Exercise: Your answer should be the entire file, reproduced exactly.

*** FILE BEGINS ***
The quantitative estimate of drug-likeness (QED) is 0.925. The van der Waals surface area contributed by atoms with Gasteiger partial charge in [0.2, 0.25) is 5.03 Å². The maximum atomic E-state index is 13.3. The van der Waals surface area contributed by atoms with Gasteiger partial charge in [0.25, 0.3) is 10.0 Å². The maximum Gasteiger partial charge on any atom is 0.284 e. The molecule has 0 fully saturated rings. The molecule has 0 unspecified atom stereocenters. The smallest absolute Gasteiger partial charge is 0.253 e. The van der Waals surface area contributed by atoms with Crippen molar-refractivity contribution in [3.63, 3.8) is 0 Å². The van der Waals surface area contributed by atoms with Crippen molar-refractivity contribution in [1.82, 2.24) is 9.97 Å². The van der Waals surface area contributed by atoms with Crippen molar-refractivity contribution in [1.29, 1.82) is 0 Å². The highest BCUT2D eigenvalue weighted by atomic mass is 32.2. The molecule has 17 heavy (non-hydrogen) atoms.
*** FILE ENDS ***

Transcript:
The quantitative estimate of drug-likeness (QED) is 0.925. The van der Waals surface area contributed by atoms with Gasteiger partial charge in [0.2, 0.25) is 5.03 Å². The maximum atomic E-state index is 13.3. The van der Waals surface area contributed by atoms with Gasteiger partial charge in [0.25, 0.3) is 10.0 Å². The maximum Gasteiger partial charge on any atom is 0.284 e. The molecule has 0 fully saturated rings. The molecule has 0 unspecified atom stereocenters. The smallest absolute Gasteiger partial charge is 0.253 e. The van der Waals surface area contributed by atoms with Crippen molar-refractivity contribution in [3.63, 3.8) is 0 Å². The van der Waals surface area contributed by atoms with Crippen molar-refractivity contribution in [1.82, 2.24) is 9.97 Å². The van der Waals surface area contributed by atoms with Crippen molar-refractivity contribution in [1.29, 1.82) is 0 Å². The highest BCUT2D eigenvalue weighted by atomic mass is 32.2. The molecule has 17 heavy (non-hydrogen) atoms.